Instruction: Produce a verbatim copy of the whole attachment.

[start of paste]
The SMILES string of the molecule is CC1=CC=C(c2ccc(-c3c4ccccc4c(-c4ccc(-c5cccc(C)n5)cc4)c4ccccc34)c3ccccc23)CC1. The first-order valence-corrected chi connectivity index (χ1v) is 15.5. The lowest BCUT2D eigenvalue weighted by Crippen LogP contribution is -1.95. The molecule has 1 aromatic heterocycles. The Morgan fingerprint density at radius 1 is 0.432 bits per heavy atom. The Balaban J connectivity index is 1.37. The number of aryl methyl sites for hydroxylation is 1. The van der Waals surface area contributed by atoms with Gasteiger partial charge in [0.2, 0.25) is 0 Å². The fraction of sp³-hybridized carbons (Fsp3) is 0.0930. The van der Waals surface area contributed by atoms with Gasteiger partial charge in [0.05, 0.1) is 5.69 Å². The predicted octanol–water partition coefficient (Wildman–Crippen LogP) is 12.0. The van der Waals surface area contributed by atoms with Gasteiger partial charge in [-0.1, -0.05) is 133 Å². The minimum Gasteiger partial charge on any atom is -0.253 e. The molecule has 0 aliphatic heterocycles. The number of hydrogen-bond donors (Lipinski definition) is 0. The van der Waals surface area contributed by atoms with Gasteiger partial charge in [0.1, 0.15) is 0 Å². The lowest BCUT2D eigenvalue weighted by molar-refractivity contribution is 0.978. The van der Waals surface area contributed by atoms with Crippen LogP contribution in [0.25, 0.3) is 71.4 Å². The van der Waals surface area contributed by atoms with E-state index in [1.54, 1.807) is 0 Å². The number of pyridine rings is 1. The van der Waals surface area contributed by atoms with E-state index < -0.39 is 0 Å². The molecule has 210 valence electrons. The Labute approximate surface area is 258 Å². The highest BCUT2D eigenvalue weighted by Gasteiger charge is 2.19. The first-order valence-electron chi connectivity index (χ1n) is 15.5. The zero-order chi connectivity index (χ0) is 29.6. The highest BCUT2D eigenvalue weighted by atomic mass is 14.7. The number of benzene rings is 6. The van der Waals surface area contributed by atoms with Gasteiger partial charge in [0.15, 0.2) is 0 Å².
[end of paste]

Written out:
The SMILES string of the molecule is CC1=CC=C(c2ccc(-c3c4ccccc4c(-c4ccc(-c5cccc(C)n5)cc4)c4ccccc34)c3ccccc23)CC1. The first-order valence-corrected chi connectivity index (χ1v) is 15.5. The lowest BCUT2D eigenvalue weighted by Crippen LogP contribution is -1.95. The molecule has 1 aromatic heterocycles. The Morgan fingerprint density at radius 1 is 0.432 bits per heavy atom. The Balaban J connectivity index is 1.37. The number of aryl methyl sites for hydroxylation is 1. The van der Waals surface area contributed by atoms with Gasteiger partial charge in [0.2, 0.25) is 0 Å². The fraction of sp³-hybridized carbons (Fsp3) is 0.0930. The van der Waals surface area contributed by atoms with Gasteiger partial charge in [0.05, 0.1) is 5.69 Å². The predicted octanol–water partition coefficient (Wildman–Crippen LogP) is 12.0. The van der Waals surface area contributed by atoms with Gasteiger partial charge in [-0.1, -0.05) is 133 Å². The minimum Gasteiger partial charge on any atom is -0.253 e. The molecule has 0 aliphatic heterocycles. The number of hydrogen-bond donors (Lipinski definition) is 0. The van der Waals surface area contributed by atoms with Gasteiger partial charge in [0.1, 0.15) is 0 Å². The lowest BCUT2D eigenvalue weighted by molar-refractivity contribution is 0.978. The van der Waals surface area contributed by atoms with Crippen LogP contribution in [0.25, 0.3) is 71.4 Å². The van der Waals surface area contributed by atoms with E-state index in [1.54, 1.807) is 0 Å². The number of pyridine rings is 1. The van der Waals surface area contributed by atoms with E-state index < -0.39 is 0 Å². The molecule has 210 valence electrons. The Labute approximate surface area is 258 Å². The highest BCUT2D eigenvalue weighted by Gasteiger charge is 2.19. The first-order valence-electron chi connectivity index (χ1n) is 15.5. The zero-order chi connectivity index (χ0) is 29.6. The highest BCUT2D eigenvalue weighted by atomic mass is 14.7. The number of benzene rings is 6. The van der Waals surface area contributed by atoms with Gasteiger partial charge in [0.15, 0.2) is 0 Å².